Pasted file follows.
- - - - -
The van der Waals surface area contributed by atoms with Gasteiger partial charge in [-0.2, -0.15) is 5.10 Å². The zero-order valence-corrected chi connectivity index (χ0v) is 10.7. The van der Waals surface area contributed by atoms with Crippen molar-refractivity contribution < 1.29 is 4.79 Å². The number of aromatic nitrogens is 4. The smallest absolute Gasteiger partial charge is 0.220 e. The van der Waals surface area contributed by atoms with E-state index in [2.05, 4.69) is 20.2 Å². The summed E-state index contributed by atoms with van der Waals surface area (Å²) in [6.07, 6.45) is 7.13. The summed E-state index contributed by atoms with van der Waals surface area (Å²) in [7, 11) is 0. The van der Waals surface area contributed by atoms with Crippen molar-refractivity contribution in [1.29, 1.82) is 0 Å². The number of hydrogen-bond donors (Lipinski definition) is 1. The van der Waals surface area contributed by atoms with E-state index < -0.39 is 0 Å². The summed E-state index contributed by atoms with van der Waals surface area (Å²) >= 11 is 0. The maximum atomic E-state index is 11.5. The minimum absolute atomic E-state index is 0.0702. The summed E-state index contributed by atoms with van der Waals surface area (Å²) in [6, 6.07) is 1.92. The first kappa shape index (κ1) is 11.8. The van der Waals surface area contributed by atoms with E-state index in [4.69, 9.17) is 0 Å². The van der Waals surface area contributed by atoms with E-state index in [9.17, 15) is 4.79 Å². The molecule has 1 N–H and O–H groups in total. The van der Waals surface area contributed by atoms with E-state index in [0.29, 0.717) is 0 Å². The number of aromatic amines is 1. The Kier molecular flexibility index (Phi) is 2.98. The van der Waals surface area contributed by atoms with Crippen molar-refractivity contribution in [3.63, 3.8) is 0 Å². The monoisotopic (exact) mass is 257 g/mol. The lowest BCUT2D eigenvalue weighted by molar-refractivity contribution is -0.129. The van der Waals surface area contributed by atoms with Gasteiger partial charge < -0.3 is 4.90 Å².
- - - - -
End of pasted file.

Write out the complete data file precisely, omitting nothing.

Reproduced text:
The van der Waals surface area contributed by atoms with Gasteiger partial charge in [-0.2, -0.15) is 5.10 Å². The zero-order valence-corrected chi connectivity index (χ0v) is 10.7. The van der Waals surface area contributed by atoms with Crippen molar-refractivity contribution < 1.29 is 4.79 Å². The number of aromatic nitrogens is 4. The smallest absolute Gasteiger partial charge is 0.220 e. The van der Waals surface area contributed by atoms with E-state index in [2.05, 4.69) is 20.2 Å². The summed E-state index contributed by atoms with van der Waals surface area (Å²) in [6.07, 6.45) is 7.13. The summed E-state index contributed by atoms with van der Waals surface area (Å²) in [7, 11) is 0. The van der Waals surface area contributed by atoms with Crippen molar-refractivity contribution in [1.29, 1.82) is 0 Å². The number of hydrogen-bond donors (Lipinski definition) is 1. The van der Waals surface area contributed by atoms with E-state index < -0.39 is 0 Å². The summed E-state index contributed by atoms with van der Waals surface area (Å²) >= 11 is 0. The maximum atomic E-state index is 11.5. The minimum absolute atomic E-state index is 0.0702. The summed E-state index contributed by atoms with van der Waals surface area (Å²) in [6, 6.07) is 1.92. The first kappa shape index (κ1) is 11.8. The van der Waals surface area contributed by atoms with E-state index in [4.69, 9.17) is 0 Å². The van der Waals surface area contributed by atoms with E-state index in [9.17, 15) is 4.79 Å². The molecule has 1 N–H and O–H groups in total. The van der Waals surface area contributed by atoms with E-state index in [0.29, 0.717) is 0 Å². The number of aromatic amines is 1. The Kier molecular flexibility index (Phi) is 2.98. The van der Waals surface area contributed by atoms with Crippen molar-refractivity contribution in [3.63, 3.8) is 0 Å². The monoisotopic (exact) mass is 257 g/mol. The lowest BCUT2D eigenvalue weighted by molar-refractivity contribution is -0.129. The van der Waals surface area contributed by atoms with Gasteiger partial charge < -0.3 is 4.90 Å².